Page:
Many have remarked that our Branca chair for Mattiazzi is beautiful. They run the palms of their hands along its arms and down its legs, marveling at the seamless wood. Yet this wood, its diameter and form, was appropriated from a broom in our workshop. Do people run their hands down the length of a wooden broom and feel touched by beauty? So we ask: When do we come in contact with this quality, and can objects ever really reach it?
Beauty in products, in our opinion, has to do with the unity of material and function. However, there is a spatial dimension that is also very necessary and rarely ever addressed: The product must be experienced within a context that arouses something in us. This “something” happens when we look beyond the thing itself, beyond its own space, to something much bigger than ourselves, without time. Without space around it, the object becomes flat. Context adds an atmospheric dimension of space and time, while the tension or energy between the product and its context makes our minds and souls struggle just enough to raise questions. This is perhaps as close as we could come to describing beauty.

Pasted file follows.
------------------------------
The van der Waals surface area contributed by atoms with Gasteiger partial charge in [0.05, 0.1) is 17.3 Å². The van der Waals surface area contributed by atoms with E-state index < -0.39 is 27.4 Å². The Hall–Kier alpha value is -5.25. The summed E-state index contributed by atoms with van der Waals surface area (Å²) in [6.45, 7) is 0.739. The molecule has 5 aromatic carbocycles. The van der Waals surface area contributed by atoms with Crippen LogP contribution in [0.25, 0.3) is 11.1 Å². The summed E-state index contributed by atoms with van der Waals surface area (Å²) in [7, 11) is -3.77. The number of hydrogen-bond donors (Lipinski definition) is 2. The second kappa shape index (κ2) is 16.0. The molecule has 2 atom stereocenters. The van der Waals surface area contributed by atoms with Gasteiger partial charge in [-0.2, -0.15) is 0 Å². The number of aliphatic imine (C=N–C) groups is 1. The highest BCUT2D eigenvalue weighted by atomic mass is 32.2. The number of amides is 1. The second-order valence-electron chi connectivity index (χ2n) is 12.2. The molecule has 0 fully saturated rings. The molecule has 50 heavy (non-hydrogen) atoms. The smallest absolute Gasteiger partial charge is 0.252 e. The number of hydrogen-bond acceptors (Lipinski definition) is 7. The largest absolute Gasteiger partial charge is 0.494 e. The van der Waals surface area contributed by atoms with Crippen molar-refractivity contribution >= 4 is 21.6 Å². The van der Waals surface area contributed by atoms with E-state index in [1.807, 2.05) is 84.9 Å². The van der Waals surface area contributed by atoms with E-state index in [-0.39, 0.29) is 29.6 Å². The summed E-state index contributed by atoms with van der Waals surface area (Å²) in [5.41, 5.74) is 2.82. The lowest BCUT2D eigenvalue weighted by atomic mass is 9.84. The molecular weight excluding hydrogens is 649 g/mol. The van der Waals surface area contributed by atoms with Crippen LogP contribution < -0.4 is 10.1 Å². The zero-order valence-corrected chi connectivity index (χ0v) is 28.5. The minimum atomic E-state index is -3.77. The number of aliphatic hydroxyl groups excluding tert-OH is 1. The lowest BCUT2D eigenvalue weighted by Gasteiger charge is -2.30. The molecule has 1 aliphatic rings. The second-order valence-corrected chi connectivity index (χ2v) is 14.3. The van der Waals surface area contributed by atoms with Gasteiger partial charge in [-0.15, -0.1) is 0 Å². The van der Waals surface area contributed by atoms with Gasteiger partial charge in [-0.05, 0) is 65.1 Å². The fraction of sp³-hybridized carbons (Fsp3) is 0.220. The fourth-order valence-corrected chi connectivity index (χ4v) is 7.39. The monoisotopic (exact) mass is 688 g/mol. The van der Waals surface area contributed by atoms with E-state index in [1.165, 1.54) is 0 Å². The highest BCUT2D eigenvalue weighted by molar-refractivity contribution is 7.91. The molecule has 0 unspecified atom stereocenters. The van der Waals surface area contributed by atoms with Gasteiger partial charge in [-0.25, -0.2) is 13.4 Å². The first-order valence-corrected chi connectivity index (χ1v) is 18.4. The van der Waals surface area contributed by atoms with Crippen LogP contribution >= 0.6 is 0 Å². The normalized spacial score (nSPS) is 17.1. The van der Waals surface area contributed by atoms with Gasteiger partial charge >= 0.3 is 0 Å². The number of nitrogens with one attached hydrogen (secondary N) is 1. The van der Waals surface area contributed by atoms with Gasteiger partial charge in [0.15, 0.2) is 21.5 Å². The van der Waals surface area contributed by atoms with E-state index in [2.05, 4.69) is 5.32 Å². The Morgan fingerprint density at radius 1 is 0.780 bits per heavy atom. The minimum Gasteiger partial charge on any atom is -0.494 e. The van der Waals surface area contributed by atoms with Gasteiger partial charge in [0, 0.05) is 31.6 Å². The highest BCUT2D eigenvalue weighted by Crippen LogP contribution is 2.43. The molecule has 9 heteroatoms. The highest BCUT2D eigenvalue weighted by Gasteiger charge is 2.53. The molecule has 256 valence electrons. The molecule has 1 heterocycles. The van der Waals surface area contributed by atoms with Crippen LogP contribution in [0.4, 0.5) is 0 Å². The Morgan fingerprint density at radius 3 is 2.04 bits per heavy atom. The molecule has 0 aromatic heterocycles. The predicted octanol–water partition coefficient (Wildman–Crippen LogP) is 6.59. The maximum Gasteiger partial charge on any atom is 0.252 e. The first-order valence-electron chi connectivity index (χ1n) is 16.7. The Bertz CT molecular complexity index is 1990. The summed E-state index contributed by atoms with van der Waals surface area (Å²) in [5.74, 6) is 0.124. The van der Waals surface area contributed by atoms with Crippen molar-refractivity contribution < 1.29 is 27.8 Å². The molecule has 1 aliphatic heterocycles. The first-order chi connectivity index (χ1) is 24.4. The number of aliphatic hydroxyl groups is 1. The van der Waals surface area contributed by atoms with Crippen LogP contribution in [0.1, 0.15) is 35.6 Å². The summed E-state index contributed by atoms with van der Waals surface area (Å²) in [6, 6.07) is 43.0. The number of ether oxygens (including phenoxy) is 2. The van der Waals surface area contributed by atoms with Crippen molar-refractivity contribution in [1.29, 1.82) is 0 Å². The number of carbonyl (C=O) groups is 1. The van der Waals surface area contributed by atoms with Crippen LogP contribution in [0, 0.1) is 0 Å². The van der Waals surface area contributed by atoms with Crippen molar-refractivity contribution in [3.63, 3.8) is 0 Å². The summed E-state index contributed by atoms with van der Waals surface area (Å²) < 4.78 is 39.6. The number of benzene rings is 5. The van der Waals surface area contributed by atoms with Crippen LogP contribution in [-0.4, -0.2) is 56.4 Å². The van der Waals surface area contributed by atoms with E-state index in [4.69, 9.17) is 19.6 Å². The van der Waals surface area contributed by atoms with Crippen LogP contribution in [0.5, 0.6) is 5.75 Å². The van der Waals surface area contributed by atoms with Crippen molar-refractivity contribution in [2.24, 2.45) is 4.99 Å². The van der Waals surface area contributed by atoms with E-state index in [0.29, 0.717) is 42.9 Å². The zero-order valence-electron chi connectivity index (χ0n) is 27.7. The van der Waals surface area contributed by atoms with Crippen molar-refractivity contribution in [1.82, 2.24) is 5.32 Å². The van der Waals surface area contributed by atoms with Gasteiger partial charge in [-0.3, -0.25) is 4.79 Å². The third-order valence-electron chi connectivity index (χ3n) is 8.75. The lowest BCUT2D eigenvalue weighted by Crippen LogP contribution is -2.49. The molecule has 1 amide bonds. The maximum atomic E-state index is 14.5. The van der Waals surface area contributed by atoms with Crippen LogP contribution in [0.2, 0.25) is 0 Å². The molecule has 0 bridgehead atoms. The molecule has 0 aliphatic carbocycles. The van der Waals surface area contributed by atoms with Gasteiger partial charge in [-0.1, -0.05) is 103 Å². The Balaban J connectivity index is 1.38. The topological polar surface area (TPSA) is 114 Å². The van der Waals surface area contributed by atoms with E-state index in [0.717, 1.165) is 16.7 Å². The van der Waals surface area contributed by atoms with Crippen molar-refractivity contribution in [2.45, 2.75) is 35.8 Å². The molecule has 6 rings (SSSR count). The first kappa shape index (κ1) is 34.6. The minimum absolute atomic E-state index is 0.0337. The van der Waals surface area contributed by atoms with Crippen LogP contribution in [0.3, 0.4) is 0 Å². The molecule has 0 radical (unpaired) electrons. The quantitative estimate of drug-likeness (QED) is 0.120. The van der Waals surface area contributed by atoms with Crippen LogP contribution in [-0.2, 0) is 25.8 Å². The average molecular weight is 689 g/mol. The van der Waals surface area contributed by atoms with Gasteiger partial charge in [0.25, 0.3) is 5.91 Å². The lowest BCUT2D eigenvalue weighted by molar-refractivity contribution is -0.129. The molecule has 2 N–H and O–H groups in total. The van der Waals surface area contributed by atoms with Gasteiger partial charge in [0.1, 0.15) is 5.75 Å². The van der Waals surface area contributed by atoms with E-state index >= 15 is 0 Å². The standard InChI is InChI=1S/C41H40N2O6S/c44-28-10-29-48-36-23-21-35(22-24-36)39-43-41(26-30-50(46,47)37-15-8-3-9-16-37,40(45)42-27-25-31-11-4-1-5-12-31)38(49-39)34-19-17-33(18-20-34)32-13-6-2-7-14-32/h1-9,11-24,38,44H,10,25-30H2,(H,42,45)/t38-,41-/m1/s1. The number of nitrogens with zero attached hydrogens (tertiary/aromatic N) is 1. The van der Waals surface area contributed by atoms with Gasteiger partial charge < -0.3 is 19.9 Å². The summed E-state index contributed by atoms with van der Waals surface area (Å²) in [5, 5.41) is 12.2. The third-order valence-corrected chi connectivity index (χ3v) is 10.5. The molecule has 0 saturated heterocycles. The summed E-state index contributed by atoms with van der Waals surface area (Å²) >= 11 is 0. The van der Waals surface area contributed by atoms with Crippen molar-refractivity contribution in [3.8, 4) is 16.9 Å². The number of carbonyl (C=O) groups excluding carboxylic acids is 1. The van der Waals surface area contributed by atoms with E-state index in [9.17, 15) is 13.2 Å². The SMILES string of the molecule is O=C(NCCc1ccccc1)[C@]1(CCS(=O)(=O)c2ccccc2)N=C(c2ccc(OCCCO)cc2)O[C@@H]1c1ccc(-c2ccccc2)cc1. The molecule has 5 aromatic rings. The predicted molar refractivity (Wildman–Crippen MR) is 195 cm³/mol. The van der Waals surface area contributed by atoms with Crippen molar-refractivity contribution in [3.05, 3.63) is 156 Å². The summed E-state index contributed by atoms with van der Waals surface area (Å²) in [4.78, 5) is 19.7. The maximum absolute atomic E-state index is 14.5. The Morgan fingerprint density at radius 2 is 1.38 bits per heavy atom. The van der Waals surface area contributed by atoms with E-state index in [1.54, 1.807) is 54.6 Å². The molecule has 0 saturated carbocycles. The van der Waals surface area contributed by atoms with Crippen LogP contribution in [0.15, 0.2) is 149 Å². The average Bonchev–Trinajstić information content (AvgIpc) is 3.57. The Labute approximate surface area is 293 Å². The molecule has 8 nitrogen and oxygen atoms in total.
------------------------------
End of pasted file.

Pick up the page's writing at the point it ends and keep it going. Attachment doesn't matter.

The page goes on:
— Kim Colin, Sam Hecht